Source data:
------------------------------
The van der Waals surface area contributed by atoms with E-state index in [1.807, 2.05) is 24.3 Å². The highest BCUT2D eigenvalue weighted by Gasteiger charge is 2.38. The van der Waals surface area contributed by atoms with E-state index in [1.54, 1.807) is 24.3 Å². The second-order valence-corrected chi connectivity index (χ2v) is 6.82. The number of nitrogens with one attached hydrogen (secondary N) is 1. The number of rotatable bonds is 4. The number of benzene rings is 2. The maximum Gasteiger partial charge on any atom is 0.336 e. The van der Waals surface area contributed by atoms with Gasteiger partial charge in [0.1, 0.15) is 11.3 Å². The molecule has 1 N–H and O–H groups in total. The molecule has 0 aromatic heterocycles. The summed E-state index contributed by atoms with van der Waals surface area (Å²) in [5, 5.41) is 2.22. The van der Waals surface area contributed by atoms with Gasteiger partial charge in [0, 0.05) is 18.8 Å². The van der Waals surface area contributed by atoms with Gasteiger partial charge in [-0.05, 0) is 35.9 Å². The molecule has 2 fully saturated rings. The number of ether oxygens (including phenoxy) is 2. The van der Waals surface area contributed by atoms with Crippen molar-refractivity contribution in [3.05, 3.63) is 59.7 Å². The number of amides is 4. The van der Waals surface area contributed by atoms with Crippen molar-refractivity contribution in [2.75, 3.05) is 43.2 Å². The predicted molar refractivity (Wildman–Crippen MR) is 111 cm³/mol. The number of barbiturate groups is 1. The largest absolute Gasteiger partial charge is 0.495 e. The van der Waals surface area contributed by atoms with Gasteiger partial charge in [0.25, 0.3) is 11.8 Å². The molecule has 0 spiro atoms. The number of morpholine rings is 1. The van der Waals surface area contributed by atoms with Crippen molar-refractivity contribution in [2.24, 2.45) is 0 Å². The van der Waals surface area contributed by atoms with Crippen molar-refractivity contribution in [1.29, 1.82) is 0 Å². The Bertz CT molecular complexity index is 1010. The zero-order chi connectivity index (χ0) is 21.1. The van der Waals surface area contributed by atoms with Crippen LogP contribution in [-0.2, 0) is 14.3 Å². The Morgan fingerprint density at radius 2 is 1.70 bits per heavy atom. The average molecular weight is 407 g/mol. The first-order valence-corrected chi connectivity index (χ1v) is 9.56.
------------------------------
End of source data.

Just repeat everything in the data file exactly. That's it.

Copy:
The van der Waals surface area contributed by atoms with E-state index in [1.807, 2.05) is 24.3 Å². The highest BCUT2D eigenvalue weighted by Gasteiger charge is 2.38. The van der Waals surface area contributed by atoms with E-state index in [1.54, 1.807) is 24.3 Å². The second-order valence-corrected chi connectivity index (χ2v) is 6.82. The number of nitrogens with one attached hydrogen (secondary N) is 1. The number of rotatable bonds is 4. The number of benzene rings is 2. The maximum Gasteiger partial charge on any atom is 0.336 e. The van der Waals surface area contributed by atoms with Gasteiger partial charge in [0.1, 0.15) is 11.3 Å². The molecule has 1 N–H and O–H groups in total. The molecule has 0 aromatic heterocycles. The summed E-state index contributed by atoms with van der Waals surface area (Å²) in [5, 5.41) is 2.22. The van der Waals surface area contributed by atoms with Gasteiger partial charge in [0, 0.05) is 18.8 Å². The van der Waals surface area contributed by atoms with Gasteiger partial charge in [-0.05, 0) is 35.9 Å². The molecule has 2 fully saturated rings. The number of ether oxygens (including phenoxy) is 2. The van der Waals surface area contributed by atoms with Crippen molar-refractivity contribution in [3.05, 3.63) is 59.7 Å². The number of amides is 4. The van der Waals surface area contributed by atoms with Crippen molar-refractivity contribution in [2.75, 3.05) is 43.2 Å². The predicted molar refractivity (Wildman–Crippen MR) is 111 cm³/mol. The number of barbiturate groups is 1. The largest absolute Gasteiger partial charge is 0.495 e. The van der Waals surface area contributed by atoms with Gasteiger partial charge in [0.25, 0.3) is 11.8 Å². The molecule has 0 spiro atoms. The number of morpholine rings is 1. The van der Waals surface area contributed by atoms with Crippen molar-refractivity contribution in [2.24, 2.45) is 0 Å². The van der Waals surface area contributed by atoms with Crippen molar-refractivity contribution in [1.29, 1.82) is 0 Å². The Bertz CT molecular complexity index is 1010. The zero-order chi connectivity index (χ0) is 21.1. The van der Waals surface area contributed by atoms with Crippen LogP contribution in [-0.2, 0) is 14.3 Å². The Morgan fingerprint density at radius 2 is 1.70 bits per heavy atom. The average molecular weight is 407 g/mol. The first-order valence-corrected chi connectivity index (χ1v) is 9.56.